I wanted to build a tool that would help me debug code that was leaking external resources by forgetting to dispose them. Thankfully, this doesn't come up often; as C++ programmers using RAII like to note, scoped destructors solve resource management in 90% of all cases, and Factor's resource management combinators are even more flexible. However, sometimes an external resource can have a complex lifetime, because of caching, pooling, and other advanced idioms. In these cases, having tools to help track leaks down can really help.
I took inspiration from Doug Coleman's managed malloc and free implementation. Whereas some languages use finalizers to ensure that an external resource gets cleaned up if you forget to dispose of it explicitly, I take the opposite approach; all active disposable objects are stored in a central registry, explicitly preventing the GC from cleaning them up.
tools.destructorsvocabulary introduces two words,
leaks. The first word prints a tally of all active resources:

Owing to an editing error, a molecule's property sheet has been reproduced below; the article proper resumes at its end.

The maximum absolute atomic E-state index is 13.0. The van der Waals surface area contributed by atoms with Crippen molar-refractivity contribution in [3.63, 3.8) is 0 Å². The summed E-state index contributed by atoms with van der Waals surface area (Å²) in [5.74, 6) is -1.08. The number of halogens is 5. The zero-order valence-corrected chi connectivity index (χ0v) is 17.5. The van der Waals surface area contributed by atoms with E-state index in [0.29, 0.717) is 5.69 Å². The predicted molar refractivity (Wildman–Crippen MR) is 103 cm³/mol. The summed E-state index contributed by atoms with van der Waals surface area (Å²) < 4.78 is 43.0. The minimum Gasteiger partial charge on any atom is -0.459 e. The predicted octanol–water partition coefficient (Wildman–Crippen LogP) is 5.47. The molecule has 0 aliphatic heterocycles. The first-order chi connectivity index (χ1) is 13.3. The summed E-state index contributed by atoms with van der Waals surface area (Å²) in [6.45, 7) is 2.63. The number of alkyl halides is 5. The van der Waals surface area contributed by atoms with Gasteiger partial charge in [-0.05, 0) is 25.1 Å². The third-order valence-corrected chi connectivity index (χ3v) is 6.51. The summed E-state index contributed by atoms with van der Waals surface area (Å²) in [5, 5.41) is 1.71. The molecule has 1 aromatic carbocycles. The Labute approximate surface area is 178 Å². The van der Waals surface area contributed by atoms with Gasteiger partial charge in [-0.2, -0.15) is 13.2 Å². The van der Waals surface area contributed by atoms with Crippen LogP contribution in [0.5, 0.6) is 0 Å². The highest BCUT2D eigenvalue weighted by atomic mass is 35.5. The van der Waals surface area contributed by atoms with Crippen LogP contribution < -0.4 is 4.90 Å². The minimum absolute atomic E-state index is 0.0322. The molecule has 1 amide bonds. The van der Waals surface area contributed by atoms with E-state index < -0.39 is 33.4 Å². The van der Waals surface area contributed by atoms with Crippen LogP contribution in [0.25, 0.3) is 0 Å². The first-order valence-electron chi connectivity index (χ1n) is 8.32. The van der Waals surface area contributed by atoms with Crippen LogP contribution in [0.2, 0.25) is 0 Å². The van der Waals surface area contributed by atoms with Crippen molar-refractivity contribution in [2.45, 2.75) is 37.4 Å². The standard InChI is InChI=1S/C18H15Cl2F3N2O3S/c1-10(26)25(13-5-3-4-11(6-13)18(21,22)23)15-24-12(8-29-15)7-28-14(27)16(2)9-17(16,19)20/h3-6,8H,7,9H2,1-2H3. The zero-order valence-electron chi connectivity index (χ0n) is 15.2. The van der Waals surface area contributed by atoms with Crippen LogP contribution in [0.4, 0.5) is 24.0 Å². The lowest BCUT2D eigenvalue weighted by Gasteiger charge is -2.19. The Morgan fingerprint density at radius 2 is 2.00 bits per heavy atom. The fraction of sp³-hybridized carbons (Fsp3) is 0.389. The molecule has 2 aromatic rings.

Clicking 'list instances' next to a disposable class opens an inspector window with all active instances of this resource; for example, here we can list all file descriptors that Factor has open right now:
You can even dispose of the resource right there, as if you had called the dispose word on it:
leakscombinator compares active resources before and after a quotation runs, and lists any that were not disposed of. For example, in the following, I construct a
file-reader, read a line, and never dispose of it:
Notice how a file descriptor, together with a few associated resources, was leaked as a result of this.
If I wanted to, I could click on 'show instances' and dispose of the
input-portin the inspector; this would dispose of the other two associated objects as well. Also, opening the inspector on a disposable resource that was allocated inside a
leakscall will display a stack trace, showing where in the code the resource was allocated. This can help pinpoint the offending code.
Of course, the correct way to read a line from a file in Factor is to use a combinator which cleans up the stream for you. In the following example, the resource leak has been fixed:
To define a new disposable resource, simply create a tuple class that subclasses
disposable, make sure to construct it with
new-disposable, and override the
Here is an example that manages a limited pool of "X"s, of which there are 100 total:
100 >vector xs set-global
: get-x ( -- x ) xs get pop ;
: return-x ( x -- ) xs get push ;
TUPLE: my-disposable-resource < disposable x ;
: <my-disposable-resource> ( -- disposable )
my-disposable-resource new-disposable get-x >>x ;
M: my-disposable-resource dispose* x>> return-x ;
The disposable resource machinery is built with very little code, and it is used throughout Factor already.